The Meaning Behind “Light On” by Maggie Rogers and Why She Needed to Regain Control of Her Own Work

Maggie Rogers accidentally became famous after encountering producer/singer/songwriter Pharrell Williams at the Clive Davis Institute at NYU Tisch School of the Arts.

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She had presented her song “Alaska” for an artist-in-residence critique featuring Williams, and the internet reacted with millions of views. Soon, the Easton, Maryland-born singer received offers from several major record labels.

However, Rogers felt like she’d lost control of her work. Caught in a storm of fame and expectation, she hesitated. Delaying music is not the usual response to viral fame. Rather than quickly releasing music to capitalize on the moment, Rogers took her time to craft precisely the kind of album she wanted.

She needed to wrestle back control of her own work. Much of Heard It in a Past Life, her debut album, deals with the swirling three-year emotional storm that followed the masterclass with Williams.

Somewhere amid the sudden intrusion in her life, Rogers found space for gratitude. “Light On” is the final song she’d written for the album, and it’s the calm she found inside the unpredictable storm she’d arrived in unexpectedly.  

A Thank You Letter

On Twitter (now called X), Rogers tweeted that “Light On” is about gratitude. She said, “It’s the most vulnerable I’ve ever felt in a song.”

Oh, I couldn’t stop it
Tried to slow it all down
Crying in the bathroom
Had to figure it out
With everyone around me saying
“You must be so happy now.”

The surreal moment felt exciting but also out of control. Rogers told Apple Music’s Zane Lowe her album captured feelings of uncertainty, but she also wanted to speak to the moment’s joy. “Light On” is a thank you letter to her fans.

Oh, if you keep reaching out
Then I’ll keep comin’ back
’Cause if you’re gone for good
Then I’m okay with that
If you leave the light on
Then I’ll leave the light on

Being Vulnerable in Front of a Legend

Rogers’ viral NYU clip is an interesting peek into her creative life. Songwriting is inherently vulnerable, but the moment you play that song for someone else—let alone Pharrell Williams—is an entirely different level of exposure.

And can you feel me now?
That I’m vulnerable in oh-so-many ways
Oh, and I’ll never change

An audience quickly brings to light flaws you might have missed from being so inside the creation process. It’s why artists test songs out live before committing them to an album. You’ll know immediately whether or not a song is any good.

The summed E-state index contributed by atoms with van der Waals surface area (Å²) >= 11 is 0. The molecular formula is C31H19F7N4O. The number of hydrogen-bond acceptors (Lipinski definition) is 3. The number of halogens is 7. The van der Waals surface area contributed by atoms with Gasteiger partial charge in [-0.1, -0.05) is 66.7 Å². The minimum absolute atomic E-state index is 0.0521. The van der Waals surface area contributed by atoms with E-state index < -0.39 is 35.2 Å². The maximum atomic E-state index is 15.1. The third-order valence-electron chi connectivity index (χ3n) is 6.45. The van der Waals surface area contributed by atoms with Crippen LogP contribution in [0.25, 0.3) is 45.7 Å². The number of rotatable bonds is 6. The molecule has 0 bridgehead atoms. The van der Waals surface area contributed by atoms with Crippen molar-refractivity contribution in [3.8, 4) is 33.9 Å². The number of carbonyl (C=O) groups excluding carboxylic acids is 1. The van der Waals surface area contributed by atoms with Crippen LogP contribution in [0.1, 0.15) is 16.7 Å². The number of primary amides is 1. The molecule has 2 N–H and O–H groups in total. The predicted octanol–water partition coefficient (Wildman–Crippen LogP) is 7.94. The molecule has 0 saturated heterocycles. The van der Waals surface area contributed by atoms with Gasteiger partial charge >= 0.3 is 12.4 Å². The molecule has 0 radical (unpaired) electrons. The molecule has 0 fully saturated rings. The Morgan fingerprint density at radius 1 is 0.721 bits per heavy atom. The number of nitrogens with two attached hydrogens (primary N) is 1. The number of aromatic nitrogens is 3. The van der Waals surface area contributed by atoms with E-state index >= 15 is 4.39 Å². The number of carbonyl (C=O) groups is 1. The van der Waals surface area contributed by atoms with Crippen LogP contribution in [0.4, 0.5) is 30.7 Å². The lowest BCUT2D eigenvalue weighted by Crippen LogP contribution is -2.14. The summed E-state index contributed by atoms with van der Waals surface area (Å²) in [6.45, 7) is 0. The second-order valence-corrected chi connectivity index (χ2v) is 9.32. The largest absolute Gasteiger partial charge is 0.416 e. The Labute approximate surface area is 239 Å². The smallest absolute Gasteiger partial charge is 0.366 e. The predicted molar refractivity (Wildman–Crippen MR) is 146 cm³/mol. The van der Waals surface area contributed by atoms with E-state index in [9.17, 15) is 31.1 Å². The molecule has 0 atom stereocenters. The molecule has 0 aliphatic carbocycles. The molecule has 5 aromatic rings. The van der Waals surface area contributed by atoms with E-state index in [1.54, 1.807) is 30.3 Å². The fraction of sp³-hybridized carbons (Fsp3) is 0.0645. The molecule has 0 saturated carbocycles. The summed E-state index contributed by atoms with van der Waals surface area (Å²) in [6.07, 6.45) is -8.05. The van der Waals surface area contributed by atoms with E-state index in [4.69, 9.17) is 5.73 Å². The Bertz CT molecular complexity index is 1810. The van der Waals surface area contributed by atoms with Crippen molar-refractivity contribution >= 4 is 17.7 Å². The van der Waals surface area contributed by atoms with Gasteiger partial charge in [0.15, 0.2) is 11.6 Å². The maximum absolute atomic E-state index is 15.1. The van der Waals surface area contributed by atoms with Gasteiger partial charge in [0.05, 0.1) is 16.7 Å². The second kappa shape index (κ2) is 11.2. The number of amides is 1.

Artists now have something called TikTok for that kind of public analysis.

Still Dancing at the End of the Day

The “Alaska” artist co-wrote “Light On” with Kid Harpoon (born Thomas Hull). He’s an English songwriter and producer best known for his Grammy and Brit Award-winning work on Harry’s House by Harry Styles.

Kid Harpoon played various instruments and co-produced the track with Rogers and Greg Kurstin. Kurstin is a nine-time Grammy winner, including Producer of the Year in 2017 and 2018. He also co-produced Adele’s 25 and 30.

Following the NYU moment with Williams, Rogers worked for two years to record Heard It in a Past Life. Apart from Kid Harpoon and Kurstin, she collaborated with a large team of producers, including former Vampire Weekend co-founder—and Swiss Army knife—Rostam Batmanglij.

Her album is a beautiful combination of folk and indie pop songwriting that sounds immediately timeless and fresh. Even with the team of high-profile producers covering her songs in corporate veneer, Rogers’ consistently powerful songwriting and enchanting voice ground (and rescue) the whole project.

The Ground Beneath Her Feet

Remembering the student whose production left Pharrell Williams amazed, it would have been nice to hear what Maggie Rogers might have produced independently. It’s an unfortunate sign of the times when albums are bullpen-by-committee efforts.

What’s the point of all these other fellows on the album?

Thankfully, Rogers’ songwriting and production instincts are strong enough to sneak through the over-cooked production and all the other voices in the room musically talking over her.

Speaking with Elle about her overnight success and the Williams-approved classroom video, Rogers said, “There’s something about that that’s so f–king dainty,” She said, “It skips over the fact that I made my work.”

“Light On” may be the most emotional moment of the album. It sounds like the instant the sky meets the earth. After all the chaos of sudden fame, Maggie Rogers felt her feet touch the ground.

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Photo by Leon Neal/Getty Images

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